November 12, 2016

1 - It may be possible to grow okra even in Northern New Mexico if a proper microclimate and growing conditions can be provided.

Yard and Garden November 12, 2016

Q.

As I have recently become a huge fan of okra, I wanted to know how difficult it would be to grow in my area. I live in Chimayo, about 30 miles north of Santa Fe. Any feedback would be greatly appreciated.

- Sarah D.

A.

Gardeners who are not familiar with okra may not know that this crop is related to cotton. It has a beautiful flower with a dark maroon center that is followed by a slender seed pot, the okra fruit. This fruit develops rapidly and requires frequent harvest before it become tough and inedible. In the South gumbo dishes are those containing okra which provides its unique flavor and mucilaginous (slimy to some people) character. It is very useful in stews and soups as that mucilage that may thicken soups. It may also be fried and that will reduce the "slimy" characteristic. It is very tasty either way.

It should be possible for you to grow okra in Chimayo, but it may be a real challenge. Your growing season should be long enough, depending on your exact location and microclimates you can provide. Your microclimate will be very important.

A microclimate is a small area with different environmental conditions than nearby areas. Changes in elevation over short distances, solar aspect (south-facing slope of mountain vs. the north-facing slope) will affect the microclimate. The microclimate on the north side of a house, outbuilding, or wall will be different from the microclimate of a south side location. You will want to choose a south-facing location if possible. Okra is subject to chilling injury, that is, injury to the young seedlings when temperatures fall below 40 degrees, so they need late planting or protection after planting. The okra plants prefer night temperatures above 60 degrees and day temperatures above 85 degrees. Late planting reduces the length of your already short growing season, so protection against cold nights may be a better alternative.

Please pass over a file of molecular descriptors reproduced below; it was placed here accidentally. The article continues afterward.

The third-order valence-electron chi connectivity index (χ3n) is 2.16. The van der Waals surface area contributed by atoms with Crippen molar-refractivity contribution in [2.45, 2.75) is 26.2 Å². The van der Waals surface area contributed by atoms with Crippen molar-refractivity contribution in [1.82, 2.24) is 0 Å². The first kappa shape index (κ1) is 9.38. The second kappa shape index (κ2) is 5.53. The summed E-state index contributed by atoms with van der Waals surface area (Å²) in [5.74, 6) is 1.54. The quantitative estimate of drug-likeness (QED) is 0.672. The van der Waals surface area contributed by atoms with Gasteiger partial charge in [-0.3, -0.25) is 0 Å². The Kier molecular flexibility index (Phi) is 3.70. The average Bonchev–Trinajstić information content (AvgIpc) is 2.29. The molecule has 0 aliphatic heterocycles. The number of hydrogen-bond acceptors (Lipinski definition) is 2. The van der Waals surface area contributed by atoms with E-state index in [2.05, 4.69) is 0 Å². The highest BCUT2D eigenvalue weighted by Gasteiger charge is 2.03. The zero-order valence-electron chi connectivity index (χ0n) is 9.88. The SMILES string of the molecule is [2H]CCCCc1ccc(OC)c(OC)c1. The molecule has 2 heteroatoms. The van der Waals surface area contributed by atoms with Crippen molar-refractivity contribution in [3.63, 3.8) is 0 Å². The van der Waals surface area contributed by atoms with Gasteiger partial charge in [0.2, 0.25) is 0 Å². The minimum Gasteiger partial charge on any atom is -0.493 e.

You can modify the microclimate in your garden with plastic coverings early (and late) in the growing season if necessary. Clear plastic covering the ground and sealed around the edges will speed the warming of the garden soil through the "greenhouse effect". Warming the soil early may be important in your area because okra seed require warm soil (60 degrees) to germinate properly. Okra is difficult to transplant because the roots may be easily injured, but starting indoors and transplanting carefully may also help you extend your growing season. Peat pots will be very helpful in this case.

Okra plants need at least 8 hours of sunlight each day (that should not be a problem for most New Mexico gardeners). They also prefer well-drained, but moist soils. That is a greater challenge for us, but with the addition of organic soil amendments such as well-decomposed compost, we can create an adequate soil for growing okra in New Mexico. Regular irrigation and organic mulch will help maintain the soil moisture that okra requires.

If you can provide a location in your garden with long hours of sunlight, adequate moisture, proper organic amendments, and season extension through any of several techniques, you should be able to grow okra almost anywhere in New Mexico. Gardeners who do not like the flavor of okra may enjoy growing them for their attractive flowers, but they will need to harvest the fruits frequently to keep the plants flowering. Perhaps such gardeners will have a neighbor, like you, with a desire for okra in their meals.

Marisa Y. Thompson, PhD, is the Extension Horticulture Specialist, in the Department of Extension Plant Sciences at the New Mexico State University Los Lunas Agricultural Science Center, email: desertblooms@nmsu.edu, office: 505-865-7340, ext. 113.

Links:

For more gardening information, visit the NMSU Extension Horticulture page at Desert Blooms.

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